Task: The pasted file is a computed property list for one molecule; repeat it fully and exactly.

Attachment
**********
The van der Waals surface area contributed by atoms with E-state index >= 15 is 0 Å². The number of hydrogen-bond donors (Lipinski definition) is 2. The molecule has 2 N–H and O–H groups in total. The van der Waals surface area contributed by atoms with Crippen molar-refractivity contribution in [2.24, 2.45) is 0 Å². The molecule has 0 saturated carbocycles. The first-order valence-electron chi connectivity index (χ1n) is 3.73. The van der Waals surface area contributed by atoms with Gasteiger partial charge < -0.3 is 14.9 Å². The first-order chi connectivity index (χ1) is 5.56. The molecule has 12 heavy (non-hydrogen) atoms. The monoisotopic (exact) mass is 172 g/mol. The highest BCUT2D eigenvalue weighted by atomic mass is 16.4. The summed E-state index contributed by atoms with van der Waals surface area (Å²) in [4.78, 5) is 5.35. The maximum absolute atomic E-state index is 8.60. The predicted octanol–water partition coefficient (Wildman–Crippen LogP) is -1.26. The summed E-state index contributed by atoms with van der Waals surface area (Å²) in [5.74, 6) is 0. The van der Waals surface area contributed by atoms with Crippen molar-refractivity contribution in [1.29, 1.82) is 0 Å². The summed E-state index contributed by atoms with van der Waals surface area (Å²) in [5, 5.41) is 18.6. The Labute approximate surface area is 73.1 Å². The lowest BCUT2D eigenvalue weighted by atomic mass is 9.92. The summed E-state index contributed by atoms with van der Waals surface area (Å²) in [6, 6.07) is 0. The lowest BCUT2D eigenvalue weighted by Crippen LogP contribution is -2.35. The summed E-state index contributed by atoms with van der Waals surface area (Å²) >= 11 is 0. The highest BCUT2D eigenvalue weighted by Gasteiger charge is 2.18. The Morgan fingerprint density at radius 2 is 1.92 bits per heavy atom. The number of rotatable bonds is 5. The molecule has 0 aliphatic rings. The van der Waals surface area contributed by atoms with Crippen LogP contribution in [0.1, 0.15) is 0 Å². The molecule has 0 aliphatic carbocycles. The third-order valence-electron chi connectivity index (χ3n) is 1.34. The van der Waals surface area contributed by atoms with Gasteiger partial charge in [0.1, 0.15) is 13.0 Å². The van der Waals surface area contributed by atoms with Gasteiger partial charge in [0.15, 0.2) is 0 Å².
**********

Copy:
The van der Waals surface area contributed by atoms with E-state index >= 15 is 0 Å². The number of hydrogen-bond donors (Lipinski definition) is 2. The molecule has 2 N–H and O–H groups in total. The van der Waals surface area contributed by atoms with Crippen molar-refractivity contribution in [2.24, 2.45) is 0 Å². The molecule has 0 saturated carbocycles. The first-order valence-electron chi connectivity index (χ1n) is 3.73. The van der Waals surface area contributed by atoms with Gasteiger partial charge < -0.3 is 14.9 Å². The first-order chi connectivity index (χ1) is 5.56. The molecule has 12 heavy (non-hydrogen) atoms. The monoisotopic (exact) mass is 172 g/mol. The highest BCUT2D eigenvalue weighted by atomic mass is 16.4. The summed E-state index contributed by atoms with van der Waals surface area (Å²) in [4.78, 5) is 5.35. The maximum absolute atomic E-state index is 8.60. The predicted octanol–water partition coefficient (Wildman–Crippen LogP) is -1.26. The summed E-state index contributed by atoms with van der Waals surface area (Å²) in [5.74, 6) is 0. The van der Waals surface area contributed by atoms with Crippen molar-refractivity contribution in [1.29, 1.82) is 0 Å². The summed E-state index contributed by atoms with van der Waals surface area (Å²) in [5, 5.41) is 18.6. The Labute approximate surface area is 73.1 Å². The lowest BCUT2D eigenvalue weighted by atomic mass is 9.92. The summed E-state index contributed by atoms with van der Waals surface area (Å²) in [6, 6.07) is 0. The lowest BCUT2D eigenvalue weighted by Crippen LogP contribution is -2.35. The summed E-state index contributed by atoms with van der Waals surface area (Å²) >= 11 is 0. The highest BCUT2D eigenvalue weighted by Gasteiger charge is 2.18. The Morgan fingerprint density at radius 2 is 1.92 bits per heavy atom. The number of rotatable bonds is 5. The molecule has 0 aliphatic rings. The van der Waals surface area contributed by atoms with Crippen LogP contribution in [0.1, 0.15) is 0 Å². The molecule has 0 aliphatic carbocycles. The third-order valence-electron chi connectivity index (χ3n) is 1.34. The van der Waals surface area contributed by atoms with Gasteiger partial charge in [0.1, 0.15) is 13.0 Å². The van der Waals surface area contributed by atoms with Gasteiger partial charge in [0.15, 0.2) is 0 Å².